Fayette Circuit Judge Ernesto Scorsone at a hearing Friday denied a request to set bond for two men charged in the shooting death of University of Kentucky student Jonathan Krueger in April.
Scorsone also refused to reduce the $1 million bond for a third man charged in the death, Roman Gonzalez, 18.
At the hearing, Lexington police Detective Reid Bowles said the three men — Justin Delone Smith, 19; Efrain Diaz, 21; and Gonzalez — are known to be members of the Ambrose gang.
Additionally, Bowles testified that a witness told police the three had talked about wanting to commit robberies and had tried to rob two others before crossing paths with Krueger and another student, Aaron Gillette.
The witness told police she heard Smith tell Gonzalez he wasn’t “hard enough” to be in the gang, Bowles said.
The men and two juvenile girls had been traveling in a maroon-colored van, which first followed a female UK student from a Kroger to her apartment near campus. Gonzalez jumped out to rob the woman, the witness told police, but he wasn’t quick enough to make contact.
Gonzalez also later tried to carjack a Mustang at a stoplight near the university, the witness told police, but the light changed before he was able to do so. Diaz and others told police they had been drinking that night, which police confirmed with surveillance footage showing them buying alcohol.
Krueger and Gillette, who had been out drinking and getting dinner, flagged the van down around 2 a.m., waving their arms when they noticed it was going the wrong direction on Maxwell Street, a one-way street, near Transylvania Park, Bowles said.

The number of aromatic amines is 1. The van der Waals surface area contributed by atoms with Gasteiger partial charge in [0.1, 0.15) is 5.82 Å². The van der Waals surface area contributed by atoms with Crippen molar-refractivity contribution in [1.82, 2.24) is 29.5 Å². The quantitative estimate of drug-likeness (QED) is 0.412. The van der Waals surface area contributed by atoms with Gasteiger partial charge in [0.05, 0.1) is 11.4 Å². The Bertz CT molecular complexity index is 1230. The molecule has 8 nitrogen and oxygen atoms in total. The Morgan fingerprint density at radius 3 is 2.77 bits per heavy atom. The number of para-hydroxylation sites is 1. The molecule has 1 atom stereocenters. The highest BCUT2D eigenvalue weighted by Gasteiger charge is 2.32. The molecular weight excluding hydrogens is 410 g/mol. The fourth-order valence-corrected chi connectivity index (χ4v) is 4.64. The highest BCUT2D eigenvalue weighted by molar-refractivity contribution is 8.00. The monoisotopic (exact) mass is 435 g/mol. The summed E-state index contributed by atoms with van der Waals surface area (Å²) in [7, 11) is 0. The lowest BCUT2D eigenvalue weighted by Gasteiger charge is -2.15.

The van pulled into a driveway and turned toward the students, then two of the men popped out of both sides of the van armed with handguns, Bowles said.
Gillette told police he gave his assailant his watch and cash he had on him, and Krueger did the same.
Police later found the watch in Smith’s bedroom in the basement of his mother’s house. Forensic testing revealed most of the DNA on the watch was Gillette’s, Bowles testified.
Gillette told police the robbers weren’t happy with what he and Krueger provided, which caused the students to fear for their lives.
Gillette said he then overpowered his assailant, forcing up the man’s gun hand. The robber fired a shot into the air as Gillette shoved him into the minivan, Bowles said.
Gillette ran to get help and called police as Krueger was shot and killed.
The trio’s defense argued that there isn’t enough physical evidence to determine who fired the shot that killed Krueger.
Attorneys for the three also questioned Bowles about a ballistics report that compared slugs found in Krueger’s autopsy to firearms seized by police. The forensics lab found slugs “most consistent” with 9mm bullets, but none of the weapons police took from Smith and Diaz fire 9mm rounds, the defense pointed out.
In response, Assistant Fayette County Commonwealth’s Attorney Andrea Williams told the judge the three were dangerous to the community and had cut off ankle monitors in the past.
Gonzalez, she argued, had admitted to police that he had limited contact with his family. Smith was unemployed and admitted to spending his days patrolling territory for the gang, she said. And before Diaz was arrested in the murder case, he had been wanted on a charge of failure to appear in court.
In his ruling, Scorsone found the commonwealth’s argument was strong enough to not change the trio’s bond status.
Williams told the court the death penalty will be an option for Smith and Diaz. Because Gonzalez was 17 at the time of the shooting, he would not be eligible for the death penalty.
The three remain lodged in the Fayette County jail. They will be back in court in March.